Last year I went to Africa in June. Their dry season. When all the green fades away and only shades of beige and golden hues remain. I was co-leading groups of undergraduate students who were eager to learn wildlife tracking and skills in collecting observational data on the Big Cats of Kruger National Park. Over the course of a month, we saw 101 lion, 33 leopard, and 7 cheetah, among a plethora of other fantastic african wildlife. I felt I had nearly seen it all.
This year, visiting Africa during the December wet season, proved to be equally spectacular but in a different way. The bush had become thick with green Mopani leaves and grasses extending all lengths. This cover allowed animals to better hide but despite the density of green, I was still impressed with the amount of wildlife we saw. Lions, leopards, elephants, and hippo. We did not go home feeling any sort of lack.
Early one morning, we sat with two female lionesses. “Lions are lazy,” the guide said to us. “They lie around all day sleeping and only hunt when they have to.”
It sure seemed that way to us. Female lions are a pride’s primary hunters. They often work together to take down prey such as zebra, antelopes, and wildebeest. These lazy lionesses sure didn’t seem to be planning for any such activities that day.
Most of the time we saw lions, we either saw two brothers, two sisters, or a male and a female mating. The average size of a lion pride consists of five or six females, their cubs, and one or two males living in a family unit. Extremely large prides are not typical, although last year, we did count a group of 29 individuals living together in Kruger National Park.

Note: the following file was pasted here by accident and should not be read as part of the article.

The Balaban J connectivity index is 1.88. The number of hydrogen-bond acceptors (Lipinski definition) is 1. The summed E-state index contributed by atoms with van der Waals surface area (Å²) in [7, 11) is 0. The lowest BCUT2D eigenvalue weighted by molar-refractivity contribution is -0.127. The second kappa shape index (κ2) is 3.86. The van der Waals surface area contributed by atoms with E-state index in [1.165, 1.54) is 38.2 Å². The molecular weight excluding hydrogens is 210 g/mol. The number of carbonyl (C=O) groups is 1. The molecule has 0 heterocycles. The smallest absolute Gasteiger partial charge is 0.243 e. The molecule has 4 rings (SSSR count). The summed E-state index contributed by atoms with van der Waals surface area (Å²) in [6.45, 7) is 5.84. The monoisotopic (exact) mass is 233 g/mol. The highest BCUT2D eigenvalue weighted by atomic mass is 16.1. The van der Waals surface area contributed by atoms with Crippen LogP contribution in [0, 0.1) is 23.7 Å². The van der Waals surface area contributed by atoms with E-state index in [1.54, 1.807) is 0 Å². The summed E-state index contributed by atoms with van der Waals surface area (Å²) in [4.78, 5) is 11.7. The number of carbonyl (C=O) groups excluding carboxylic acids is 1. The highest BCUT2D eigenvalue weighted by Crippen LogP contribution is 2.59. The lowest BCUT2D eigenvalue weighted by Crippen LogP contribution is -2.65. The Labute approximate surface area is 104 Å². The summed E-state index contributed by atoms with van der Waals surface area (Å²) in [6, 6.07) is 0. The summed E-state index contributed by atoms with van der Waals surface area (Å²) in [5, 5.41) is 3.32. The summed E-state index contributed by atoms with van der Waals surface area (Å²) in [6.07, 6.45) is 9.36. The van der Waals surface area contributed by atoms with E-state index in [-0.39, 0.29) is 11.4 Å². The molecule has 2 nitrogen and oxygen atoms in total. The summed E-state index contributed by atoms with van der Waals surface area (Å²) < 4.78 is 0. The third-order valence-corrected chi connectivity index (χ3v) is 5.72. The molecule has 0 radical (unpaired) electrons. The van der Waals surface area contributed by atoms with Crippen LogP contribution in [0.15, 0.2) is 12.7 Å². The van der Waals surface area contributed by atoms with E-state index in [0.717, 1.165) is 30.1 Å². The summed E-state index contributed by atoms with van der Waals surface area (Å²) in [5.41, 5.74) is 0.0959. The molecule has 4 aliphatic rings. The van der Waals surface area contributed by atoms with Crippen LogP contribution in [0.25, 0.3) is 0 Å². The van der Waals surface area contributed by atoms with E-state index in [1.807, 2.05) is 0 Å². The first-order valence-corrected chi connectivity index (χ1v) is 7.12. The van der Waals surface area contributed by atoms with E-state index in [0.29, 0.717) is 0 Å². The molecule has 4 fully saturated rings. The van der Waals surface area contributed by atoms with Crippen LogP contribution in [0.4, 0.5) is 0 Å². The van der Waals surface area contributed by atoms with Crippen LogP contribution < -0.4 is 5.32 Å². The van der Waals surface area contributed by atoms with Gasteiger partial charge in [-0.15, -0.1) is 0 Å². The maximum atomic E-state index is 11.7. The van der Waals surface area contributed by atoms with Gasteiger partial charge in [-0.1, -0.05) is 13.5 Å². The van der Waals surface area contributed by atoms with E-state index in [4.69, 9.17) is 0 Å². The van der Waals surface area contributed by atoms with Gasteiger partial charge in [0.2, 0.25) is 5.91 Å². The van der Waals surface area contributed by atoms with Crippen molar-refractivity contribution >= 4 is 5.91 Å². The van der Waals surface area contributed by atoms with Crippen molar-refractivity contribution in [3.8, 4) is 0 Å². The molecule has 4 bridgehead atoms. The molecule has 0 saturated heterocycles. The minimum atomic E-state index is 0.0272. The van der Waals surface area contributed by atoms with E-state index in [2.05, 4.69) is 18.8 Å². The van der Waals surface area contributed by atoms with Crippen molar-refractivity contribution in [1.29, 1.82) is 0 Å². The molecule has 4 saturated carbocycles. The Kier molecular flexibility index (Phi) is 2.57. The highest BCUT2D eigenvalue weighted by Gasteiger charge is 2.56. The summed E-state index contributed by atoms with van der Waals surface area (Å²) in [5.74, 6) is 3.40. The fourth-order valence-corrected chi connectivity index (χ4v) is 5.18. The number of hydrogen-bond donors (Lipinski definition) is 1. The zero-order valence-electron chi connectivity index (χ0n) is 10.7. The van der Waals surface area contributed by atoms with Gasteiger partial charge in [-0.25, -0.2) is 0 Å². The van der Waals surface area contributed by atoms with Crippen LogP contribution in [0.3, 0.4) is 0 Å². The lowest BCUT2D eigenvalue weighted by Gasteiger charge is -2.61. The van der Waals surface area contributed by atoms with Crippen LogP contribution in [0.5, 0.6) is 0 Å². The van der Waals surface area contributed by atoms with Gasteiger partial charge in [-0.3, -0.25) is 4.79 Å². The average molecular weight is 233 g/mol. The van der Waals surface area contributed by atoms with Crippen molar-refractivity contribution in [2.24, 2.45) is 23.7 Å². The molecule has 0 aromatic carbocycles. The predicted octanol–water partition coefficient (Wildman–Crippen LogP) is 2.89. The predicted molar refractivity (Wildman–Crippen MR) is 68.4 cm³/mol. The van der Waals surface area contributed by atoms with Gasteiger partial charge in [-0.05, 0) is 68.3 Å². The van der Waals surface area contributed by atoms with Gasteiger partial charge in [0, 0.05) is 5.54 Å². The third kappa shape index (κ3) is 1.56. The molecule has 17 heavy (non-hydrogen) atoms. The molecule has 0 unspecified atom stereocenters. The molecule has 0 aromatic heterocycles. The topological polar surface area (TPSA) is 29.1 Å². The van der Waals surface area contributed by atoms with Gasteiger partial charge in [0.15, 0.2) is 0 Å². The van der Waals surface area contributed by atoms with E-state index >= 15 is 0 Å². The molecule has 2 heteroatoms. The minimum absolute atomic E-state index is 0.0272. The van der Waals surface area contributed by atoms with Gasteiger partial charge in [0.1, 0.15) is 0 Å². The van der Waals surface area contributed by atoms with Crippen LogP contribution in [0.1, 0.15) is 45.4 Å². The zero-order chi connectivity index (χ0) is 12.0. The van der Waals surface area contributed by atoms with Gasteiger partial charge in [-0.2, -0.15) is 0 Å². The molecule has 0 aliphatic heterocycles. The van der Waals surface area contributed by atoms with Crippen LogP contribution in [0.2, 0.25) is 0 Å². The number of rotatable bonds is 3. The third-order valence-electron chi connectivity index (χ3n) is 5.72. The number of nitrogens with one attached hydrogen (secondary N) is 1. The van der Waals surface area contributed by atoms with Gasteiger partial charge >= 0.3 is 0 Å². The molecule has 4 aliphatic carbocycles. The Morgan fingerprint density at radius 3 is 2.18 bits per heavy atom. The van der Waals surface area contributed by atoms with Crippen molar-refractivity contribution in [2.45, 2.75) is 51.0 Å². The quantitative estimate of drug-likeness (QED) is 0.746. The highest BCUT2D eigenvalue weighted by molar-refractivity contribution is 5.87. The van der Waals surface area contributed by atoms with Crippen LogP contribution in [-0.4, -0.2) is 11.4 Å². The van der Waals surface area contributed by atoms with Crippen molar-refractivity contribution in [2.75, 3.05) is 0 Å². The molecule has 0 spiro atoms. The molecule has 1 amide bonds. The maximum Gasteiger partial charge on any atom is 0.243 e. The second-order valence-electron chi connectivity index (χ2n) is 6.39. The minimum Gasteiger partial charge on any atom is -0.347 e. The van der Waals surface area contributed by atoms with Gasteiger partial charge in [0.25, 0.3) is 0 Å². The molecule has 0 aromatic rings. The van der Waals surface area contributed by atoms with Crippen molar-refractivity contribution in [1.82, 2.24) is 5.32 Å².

Lions are the only cats to live in social groups, and all of a pride’s lionesses are related. Female cubs typically stay with the group as they age, but young males eventually leave and establish their own prides by taking over a group headed by another male.
The story of one particular male roaming the area near Savuti had a sad beginning. Mr. Lion and his brother were a team. But one day, Mr. Lion met a Ms. Lion and the two went off to enjoy each other’s company. As a typical mating cycle lasts about three days, with the mating ritual taking place almost every 20 minutes, up to 40 times daily, the two would be busy for quite some time. Brother lion was left to wander by himself.Alone and unguarded, Brother lion ended up getting into some trouble. A band of three other brother lions roaming the area challenged him to a fight. Without the help of his brother, he was no match for the three males and unfortunately did not survive the attack.
Mr. Lion had no idea this was happening. However, once the days had passed, and Ms. Lion’s interest wained, Mr. Lion went looking for him.
Nowhere to be found.
He called, and called. Through the night and day.
The guides suspect he eventually figured out his brother wasn’t going to come back. Without him, Mr. Lion wasn’t able to effectively hunt. They watched him slowly lose weight as time went on, and renamed him Mr. Skinny.